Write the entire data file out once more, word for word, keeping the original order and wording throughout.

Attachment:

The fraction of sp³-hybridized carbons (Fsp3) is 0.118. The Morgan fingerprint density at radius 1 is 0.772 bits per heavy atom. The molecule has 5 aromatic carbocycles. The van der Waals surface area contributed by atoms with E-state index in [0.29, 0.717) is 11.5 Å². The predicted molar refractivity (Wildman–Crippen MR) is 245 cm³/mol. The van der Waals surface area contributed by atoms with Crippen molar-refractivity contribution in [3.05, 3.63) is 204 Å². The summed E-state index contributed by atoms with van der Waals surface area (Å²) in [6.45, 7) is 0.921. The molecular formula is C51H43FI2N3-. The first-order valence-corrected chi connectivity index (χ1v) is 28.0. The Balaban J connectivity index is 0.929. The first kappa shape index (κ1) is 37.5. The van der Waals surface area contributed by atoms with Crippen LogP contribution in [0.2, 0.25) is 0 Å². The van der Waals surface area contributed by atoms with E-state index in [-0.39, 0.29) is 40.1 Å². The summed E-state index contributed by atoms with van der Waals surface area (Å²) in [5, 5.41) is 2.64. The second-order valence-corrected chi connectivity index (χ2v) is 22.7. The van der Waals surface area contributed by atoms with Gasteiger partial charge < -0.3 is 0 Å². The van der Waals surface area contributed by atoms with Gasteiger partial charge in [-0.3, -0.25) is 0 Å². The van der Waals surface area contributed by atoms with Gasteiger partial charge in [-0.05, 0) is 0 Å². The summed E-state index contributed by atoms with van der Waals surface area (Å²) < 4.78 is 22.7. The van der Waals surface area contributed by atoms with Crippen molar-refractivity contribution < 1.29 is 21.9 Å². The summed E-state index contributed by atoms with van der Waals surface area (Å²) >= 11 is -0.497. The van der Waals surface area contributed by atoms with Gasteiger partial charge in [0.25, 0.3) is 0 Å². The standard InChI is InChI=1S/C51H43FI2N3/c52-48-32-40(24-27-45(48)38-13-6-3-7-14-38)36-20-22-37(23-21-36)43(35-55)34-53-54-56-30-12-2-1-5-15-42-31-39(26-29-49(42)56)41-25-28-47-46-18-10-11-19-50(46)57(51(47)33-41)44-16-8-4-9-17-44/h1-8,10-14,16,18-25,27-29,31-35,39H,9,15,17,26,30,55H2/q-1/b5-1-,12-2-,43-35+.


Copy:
The fraction of sp³-hybridized carbons (Fsp3) is 0.118. The Morgan fingerprint density at radius 1 is 0.772 bits per heavy atom. The molecule has 5 aromatic carbocycles. The van der Waals surface area contributed by atoms with E-state index in [0.29, 0.717) is 11.5 Å². The predicted molar refractivity (Wildman–Crippen MR) is 245 cm³/mol. The van der Waals surface area contributed by atoms with Crippen molar-refractivity contribution in [3.05, 3.63) is 204 Å². The summed E-state index contributed by atoms with van der Waals surface area (Å²) in [6.45, 7) is 0.921. The molecular formula is C51H43FI2N3-. The first-order valence-corrected chi connectivity index (χ1v) is 28.0. The Balaban J connectivity index is 0.929. The first kappa shape index (κ1) is 37.5. The van der Waals surface area contributed by atoms with Crippen LogP contribution in [0.2, 0.25) is 0 Å². The van der Waals surface area contributed by atoms with E-state index in [-0.39, 0.29) is 40.1 Å². The summed E-state index contributed by atoms with van der Waals surface area (Å²) in [5, 5.41) is 2.64. The second-order valence-corrected chi connectivity index (χ2v) is 22.7. The van der Waals surface area contributed by atoms with Gasteiger partial charge < -0.3 is 0 Å². The van der Waals surface area contributed by atoms with Gasteiger partial charge in [-0.3, -0.25) is 0 Å². The van der Waals surface area contributed by atoms with Gasteiger partial charge in [-0.05, 0) is 0 Å². The summed E-state index contributed by atoms with van der Waals surface area (Å²) < 4.78 is 22.7. The van der Waals surface area contributed by atoms with Crippen molar-refractivity contribution < 1.29 is 21.9 Å². The summed E-state index contributed by atoms with van der Waals surface area (Å²) >= 11 is -0.497. The van der Waals surface area contributed by atoms with Gasteiger partial charge in [0.25, 0.3) is 0 Å². The standard InChI is InChI=1S/C51H43FI2N3/c52-48-32-40(24-27-45(48)38-13-6-3-7-14-38)36-20-22-37(23-21-36)43(35-55)34-53-54-56-30-12-2-1-5-15-42-31-39(26-29-49(42)56)41-25-28-47-46-18-10-11-19-50(46)57(51(47)33-41)44-16-8-4-9-17-44/h1-8,10-14,16,18-25,27-29,31-35,39H,9,15,17,26,30,55H2/q-1/b5-1-,12-2-,43-35+.